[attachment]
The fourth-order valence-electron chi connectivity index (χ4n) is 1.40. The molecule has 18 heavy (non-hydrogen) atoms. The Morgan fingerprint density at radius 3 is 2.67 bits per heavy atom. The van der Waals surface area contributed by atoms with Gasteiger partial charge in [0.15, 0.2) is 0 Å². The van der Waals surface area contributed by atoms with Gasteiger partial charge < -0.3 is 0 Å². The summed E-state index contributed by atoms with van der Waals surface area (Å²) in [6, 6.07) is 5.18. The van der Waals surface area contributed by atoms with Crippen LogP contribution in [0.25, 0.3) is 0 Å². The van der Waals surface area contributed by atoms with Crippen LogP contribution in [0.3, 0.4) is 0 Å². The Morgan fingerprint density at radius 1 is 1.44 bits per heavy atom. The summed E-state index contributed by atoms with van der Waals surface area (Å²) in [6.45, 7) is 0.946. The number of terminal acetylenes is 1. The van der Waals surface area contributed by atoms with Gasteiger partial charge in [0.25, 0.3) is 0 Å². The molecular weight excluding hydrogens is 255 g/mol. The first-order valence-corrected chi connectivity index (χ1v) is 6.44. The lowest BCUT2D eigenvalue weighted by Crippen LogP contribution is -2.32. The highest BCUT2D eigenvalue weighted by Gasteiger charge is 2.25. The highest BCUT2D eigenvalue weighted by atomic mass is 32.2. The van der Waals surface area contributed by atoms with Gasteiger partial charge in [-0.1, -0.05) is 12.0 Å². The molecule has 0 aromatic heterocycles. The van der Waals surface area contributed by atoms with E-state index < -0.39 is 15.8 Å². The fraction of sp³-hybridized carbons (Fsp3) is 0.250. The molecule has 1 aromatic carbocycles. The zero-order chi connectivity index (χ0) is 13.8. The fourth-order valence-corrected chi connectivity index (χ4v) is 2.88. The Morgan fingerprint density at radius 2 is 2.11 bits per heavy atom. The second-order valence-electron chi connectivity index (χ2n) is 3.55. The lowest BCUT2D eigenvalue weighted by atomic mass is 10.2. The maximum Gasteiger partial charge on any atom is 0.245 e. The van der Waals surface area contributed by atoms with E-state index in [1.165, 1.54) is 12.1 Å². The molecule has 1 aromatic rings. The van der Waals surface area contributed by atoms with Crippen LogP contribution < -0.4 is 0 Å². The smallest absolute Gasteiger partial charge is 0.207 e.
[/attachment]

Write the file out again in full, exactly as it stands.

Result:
The fourth-order valence-electron chi connectivity index (χ4n) is 1.40. The molecule has 18 heavy (non-hydrogen) atoms. The Morgan fingerprint density at radius 3 is 2.67 bits per heavy atom. The van der Waals surface area contributed by atoms with Gasteiger partial charge in [0.15, 0.2) is 0 Å². The van der Waals surface area contributed by atoms with Gasteiger partial charge < -0.3 is 0 Å². The summed E-state index contributed by atoms with van der Waals surface area (Å²) in [6, 6.07) is 5.18. The van der Waals surface area contributed by atoms with Crippen LogP contribution in [0.25, 0.3) is 0 Å². The van der Waals surface area contributed by atoms with Crippen LogP contribution in [0.3, 0.4) is 0 Å². The Morgan fingerprint density at radius 1 is 1.44 bits per heavy atom. The summed E-state index contributed by atoms with van der Waals surface area (Å²) in [6.45, 7) is 0.946. The number of terminal acetylenes is 1. The van der Waals surface area contributed by atoms with Gasteiger partial charge in [0.25, 0.3) is 0 Å². The molecular weight excluding hydrogens is 255 g/mol. The first-order valence-corrected chi connectivity index (χ1v) is 6.44. The lowest BCUT2D eigenvalue weighted by Crippen LogP contribution is -2.32. The highest BCUT2D eigenvalue weighted by Gasteiger charge is 2.25. The highest BCUT2D eigenvalue weighted by atomic mass is 32.2. The van der Waals surface area contributed by atoms with Gasteiger partial charge in [-0.1, -0.05) is 12.0 Å². The molecule has 0 aromatic heterocycles. The van der Waals surface area contributed by atoms with E-state index < -0.39 is 15.8 Å². The fraction of sp³-hybridized carbons (Fsp3) is 0.250. The molecule has 1 aromatic carbocycles. The zero-order chi connectivity index (χ0) is 13.8. The fourth-order valence-corrected chi connectivity index (χ4v) is 2.88. The Morgan fingerprint density at radius 2 is 2.11 bits per heavy atom. The second-order valence-electron chi connectivity index (χ2n) is 3.55. The lowest BCUT2D eigenvalue weighted by atomic mass is 10.2. The maximum Gasteiger partial charge on any atom is 0.245 e. The van der Waals surface area contributed by atoms with E-state index in [1.165, 1.54) is 12.1 Å². The molecule has 1 aromatic rings. The van der Waals surface area contributed by atoms with Crippen LogP contribution < -0.4 is 0 Å². The smallest absolute Gasteiger partial charge is 0.207 e.